When organizations implement a new WFM process or solution, too often user adoption is viewed as an end game task. The process of change, however, happens right at the start, touching all levels of the organization, and should be a forethought rather than a late addition to the planning process.
Change management is typically only associated with ensuring those in the field adopt a solution, but it actually starts at the corporate level – think about all the processes and departments that corporate owns and how labor will be impacted, from receiving a truck, to merchandising to customer service and beyond. For WFM implementation success you need a sustainable user adoption plan that includes all areas of the organization, but should begin at the corporate level.
What Effective Corporate Enablement Looks Like
Have a Clear Business Owner
For an adoption strategy to work, there needs to be a clear business owner whose mission is to build and execute it, while ensuring the delivery of increased business value to the company. The business owner needs to do the hard work of determining what an adoption strategy should look like and define who needs to be a partner in the journey. Ownership will unlock business value faster and ensure alignment throughout the organization by having this role in place.
It’s also important to understand who the different business partners are within the organization, such as merchandising, human resources, legal, logistics and loss prevention. WFM impacts more than the end user, it determines how labor is allocated, how stores are staffed to complete the various tasks needed on a daily/weekly basis and ultimately how the entire organization is paid. With that in mind, business partners need to be part of the adoption strategy to further ensure organizational alignment.
Involve Field End Users in the Project From the Outset
An effective adoption strategy should include the field end users. This will ensure that what is being implemented is going to enhance their experience and allow them to focus on providing the right level of customer service.
The first step in the adoption strategy process is to make sure you have a clear understanding of what they do today. The WFM solution that is being implemented has to meet the requirements of several different business partners and values. As part of the core project team, having a field level voice throughout the project immediately creates excitement and provides champions of the change.
The Importance of Executive Buy-In
When a company undertakes the purchase of a WFM solution, it does so with the belief that the solution will provide a certain value to the business. Clear communication of that business value and what success looks like from an executive perspective is important and a guiding principle of any WFM project. Executives have the influence to make the project succeed by being able to remove obstacles and address difficult decisions. They also have the ability to cause the opposite effect. Ensuring executives are part of the core team helps to keep the communication at the right level throughout the organization.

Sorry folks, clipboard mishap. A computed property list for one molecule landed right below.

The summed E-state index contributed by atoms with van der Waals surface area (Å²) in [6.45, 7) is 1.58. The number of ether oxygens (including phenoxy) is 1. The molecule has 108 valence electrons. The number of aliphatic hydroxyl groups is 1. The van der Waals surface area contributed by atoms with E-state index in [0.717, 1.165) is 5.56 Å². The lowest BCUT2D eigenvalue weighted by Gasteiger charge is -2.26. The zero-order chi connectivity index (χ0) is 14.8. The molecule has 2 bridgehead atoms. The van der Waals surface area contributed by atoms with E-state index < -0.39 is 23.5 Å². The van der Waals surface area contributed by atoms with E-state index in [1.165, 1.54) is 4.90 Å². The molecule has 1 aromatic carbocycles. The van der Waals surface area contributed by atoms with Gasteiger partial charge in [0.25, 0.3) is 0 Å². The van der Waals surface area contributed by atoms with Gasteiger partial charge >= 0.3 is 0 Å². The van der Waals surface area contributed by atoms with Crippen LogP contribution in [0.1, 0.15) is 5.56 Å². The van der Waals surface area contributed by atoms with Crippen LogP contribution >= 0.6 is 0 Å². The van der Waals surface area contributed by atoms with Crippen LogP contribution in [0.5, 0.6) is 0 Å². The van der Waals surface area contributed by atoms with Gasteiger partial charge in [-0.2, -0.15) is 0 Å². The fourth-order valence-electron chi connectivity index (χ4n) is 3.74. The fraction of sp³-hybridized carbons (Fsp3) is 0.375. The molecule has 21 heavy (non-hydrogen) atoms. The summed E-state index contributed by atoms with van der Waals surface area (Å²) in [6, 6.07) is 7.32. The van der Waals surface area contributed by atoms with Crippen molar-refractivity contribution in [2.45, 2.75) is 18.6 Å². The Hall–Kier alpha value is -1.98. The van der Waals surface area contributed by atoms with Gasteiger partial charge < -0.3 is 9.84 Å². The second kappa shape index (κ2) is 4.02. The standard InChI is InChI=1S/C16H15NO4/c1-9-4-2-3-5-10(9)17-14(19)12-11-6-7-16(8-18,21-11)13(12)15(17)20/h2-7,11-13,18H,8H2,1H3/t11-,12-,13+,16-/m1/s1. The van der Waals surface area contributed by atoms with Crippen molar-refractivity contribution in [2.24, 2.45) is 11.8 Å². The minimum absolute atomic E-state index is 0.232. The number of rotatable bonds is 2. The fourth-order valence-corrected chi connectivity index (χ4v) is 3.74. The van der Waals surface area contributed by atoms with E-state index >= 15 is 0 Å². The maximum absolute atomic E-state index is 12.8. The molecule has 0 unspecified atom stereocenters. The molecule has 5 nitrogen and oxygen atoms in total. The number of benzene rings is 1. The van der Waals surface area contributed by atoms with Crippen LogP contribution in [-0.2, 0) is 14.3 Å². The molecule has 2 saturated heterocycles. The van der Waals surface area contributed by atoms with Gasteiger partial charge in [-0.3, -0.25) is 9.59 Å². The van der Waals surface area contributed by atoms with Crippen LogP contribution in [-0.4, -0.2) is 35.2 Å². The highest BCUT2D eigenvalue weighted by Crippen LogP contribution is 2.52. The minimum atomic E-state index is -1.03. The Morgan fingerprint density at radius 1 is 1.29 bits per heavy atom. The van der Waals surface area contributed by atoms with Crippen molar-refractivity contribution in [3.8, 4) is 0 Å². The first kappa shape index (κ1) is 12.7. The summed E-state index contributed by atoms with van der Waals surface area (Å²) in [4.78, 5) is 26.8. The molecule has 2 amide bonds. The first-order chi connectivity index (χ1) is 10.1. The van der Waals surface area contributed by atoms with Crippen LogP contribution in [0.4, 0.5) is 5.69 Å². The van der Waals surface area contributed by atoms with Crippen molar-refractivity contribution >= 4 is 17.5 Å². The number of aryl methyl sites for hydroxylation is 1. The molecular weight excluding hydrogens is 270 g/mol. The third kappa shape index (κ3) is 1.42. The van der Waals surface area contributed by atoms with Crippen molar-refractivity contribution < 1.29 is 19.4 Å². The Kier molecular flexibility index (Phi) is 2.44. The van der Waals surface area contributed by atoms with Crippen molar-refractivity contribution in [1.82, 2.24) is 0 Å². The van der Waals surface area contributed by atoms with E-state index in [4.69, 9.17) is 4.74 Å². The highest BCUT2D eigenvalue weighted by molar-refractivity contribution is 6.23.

Having a true product owner within the organization is critical to the program’s success. This is all too often a forgotten role, or is scattered across various individuals in IT, Operations, or Payroll. The product owner acts as a gatekeeper who will manage all the processes, configuration and integration of the WFM solution. You must have this role in place at project kick-off. The individual should be fully trained on the solution, understand all the desired outcomes, and appreciate the business value expected from the WFM solution. This role will remain in place throughout the life cycle of the WFM project.
Implementation is a Continual Process
The implementation of a WFM solution is not a “set it and forget it” process. It must evolve as your organization evolves and as new technologies and processes come into place. WFM solutions and processes have to be continually revisited. Enabling the organization to understand how to engage and adopt the WFM plan as a company culture is key. If you can manage to do all of the above successfully, you are going to have high user adoption rates in your WFM implementation, and see the right return on your investment.
The Corporate Plan: Right People, Right Place, Right Time
Questions to Ask
As you embark on your corporate enablement planning journey make sure to ask yourself the following questions:
- Where are you within the WFM life cycle and how are you going to support your journey, both internally and with outside assistance?
- What are the short and long-term goals of the project overall?
- How are you going to support this solution going forward once the initial implementation is complete?
- Thinking about how you’re structured today, what silos do you have in your business? Start to break those down by having these conversations early.
- What are the pain points within your organization regarding your current tools and processes?
- And finally – where do you start and how do you figure out what you don’t know yet? The answer: look for the right experts to help guide you down this road.